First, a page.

Hysteria: a “Feel Good” Movie. Literally.

Hysteria is just your average romantic comedy about a man, his vibrator and several hundred women.

Loosely based on real events, Hysteria is a film that tells the story of the invention of the first vibrator for women amidst the height of Victorian prudishness. I’ve been wanting to see the movie ever since it headlined at the Toronto International Film Festival last year and I finally got to watch it a few nights ago.

Hysteria  follows Mortimer Granville (Hugh Dancy), a young doctor who gets a job working with Dr. Dalrymple, an established physician who specializes in the treatment of “Female Hysteria” – an umbrella term that seems to cover a ridiculous plethora of ailments affecting women of the time. Symptoms include nervousness, moodiness, insomnia, exhaustion, depression, cramps, sexual desire, lack of sexual desire, irritability, and a “tendency to cause trouble”. Like other medical practitioners of the time, Dr Dalrymple’s treats Hysteria through “genital massage”  to create “paroxysmal convulsions” – in other words, orgasms. Dashingly handsome Mortimer becomes quite the skilled “masseuse” and soon develops an extensive female following. Unfortunately though, getting women off for the sake of medical science also comes with a price: a nasty case of carpal tunnel syndrome. To give his aching fingers a break, Mortimer devises an electric-mechanical vibrator  (think the original ancestor of The Hitachi Magic Wand) to do the job for him. The first sex toys for women are born & hilarity ensues!

Although this film is a comedy, you learn some very disturbing facts about medical science, the treatment of “Hysteria” and the position of women within Victorian society. The film discusses how “Female Hysteria” was thought to be caused by having an enlarged uterus and in extreme cases when other treatments had failed, women were subjected to Hysterectomies. You quickly figure out that “Hysteria” was merely a catch-all term used to describe any woman who wasn’t happy with the rigid confines of Victorian society. Can you imagine being forced to get a Hysterectomy just because your behavior, emotions and thoughts didn’t fit within the box that society had built for you? That’s some scary shit. What’s even more scary is that “Female Hysteria” was still used as a medical diagnosis until 1952.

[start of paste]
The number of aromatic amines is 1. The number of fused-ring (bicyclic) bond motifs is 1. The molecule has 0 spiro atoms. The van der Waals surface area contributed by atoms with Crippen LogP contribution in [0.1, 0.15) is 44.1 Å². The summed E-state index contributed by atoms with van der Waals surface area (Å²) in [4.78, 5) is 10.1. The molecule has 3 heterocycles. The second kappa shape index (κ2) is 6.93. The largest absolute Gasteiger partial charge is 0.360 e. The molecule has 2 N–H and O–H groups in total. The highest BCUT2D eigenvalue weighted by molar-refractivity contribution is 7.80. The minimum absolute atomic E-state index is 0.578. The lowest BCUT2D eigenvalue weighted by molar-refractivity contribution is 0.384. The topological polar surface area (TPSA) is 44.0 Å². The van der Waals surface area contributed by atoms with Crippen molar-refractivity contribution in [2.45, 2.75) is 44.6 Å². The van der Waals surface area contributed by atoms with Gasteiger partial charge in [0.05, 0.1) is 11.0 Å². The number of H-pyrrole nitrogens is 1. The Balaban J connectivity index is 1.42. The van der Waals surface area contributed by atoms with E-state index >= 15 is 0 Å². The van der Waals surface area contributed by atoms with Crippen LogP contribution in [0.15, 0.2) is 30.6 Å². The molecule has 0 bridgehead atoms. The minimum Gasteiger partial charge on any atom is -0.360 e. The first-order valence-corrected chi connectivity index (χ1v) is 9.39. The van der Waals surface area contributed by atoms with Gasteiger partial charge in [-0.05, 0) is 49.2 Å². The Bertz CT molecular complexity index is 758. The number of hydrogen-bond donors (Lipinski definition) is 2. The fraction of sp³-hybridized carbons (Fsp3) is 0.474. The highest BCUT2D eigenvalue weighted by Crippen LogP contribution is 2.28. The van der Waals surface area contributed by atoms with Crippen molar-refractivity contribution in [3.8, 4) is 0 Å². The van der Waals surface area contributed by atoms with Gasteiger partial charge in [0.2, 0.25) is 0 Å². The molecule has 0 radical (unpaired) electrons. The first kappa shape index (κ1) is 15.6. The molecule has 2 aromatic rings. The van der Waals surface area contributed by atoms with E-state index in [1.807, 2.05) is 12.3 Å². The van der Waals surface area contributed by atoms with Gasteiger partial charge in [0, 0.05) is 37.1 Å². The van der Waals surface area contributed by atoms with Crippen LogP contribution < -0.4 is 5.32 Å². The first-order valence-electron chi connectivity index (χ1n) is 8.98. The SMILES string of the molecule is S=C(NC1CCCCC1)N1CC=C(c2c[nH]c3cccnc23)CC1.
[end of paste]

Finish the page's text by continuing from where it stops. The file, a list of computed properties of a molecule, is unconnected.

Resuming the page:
A feather duster, the prototype for the "Jolly Molly" vibrator and a very pleased customer.

Shudder inducing historical facts aside, Hysteria is a comedy that is full of witty puns, double entendres and Victorian manners. Maggie Gyllenhaal is delightful as Charlotte, the daughter of Dr. Dalrymple, a premodern feminist who catches Dr. Mortimer’s attention when she calls out his treatment for what it really is: glorified finger banging. Charlotte is smart, outspoken, independent and full of sass – all characteristics that make her an outcast amongst her uptight, upper crust peers and the best part of the movie.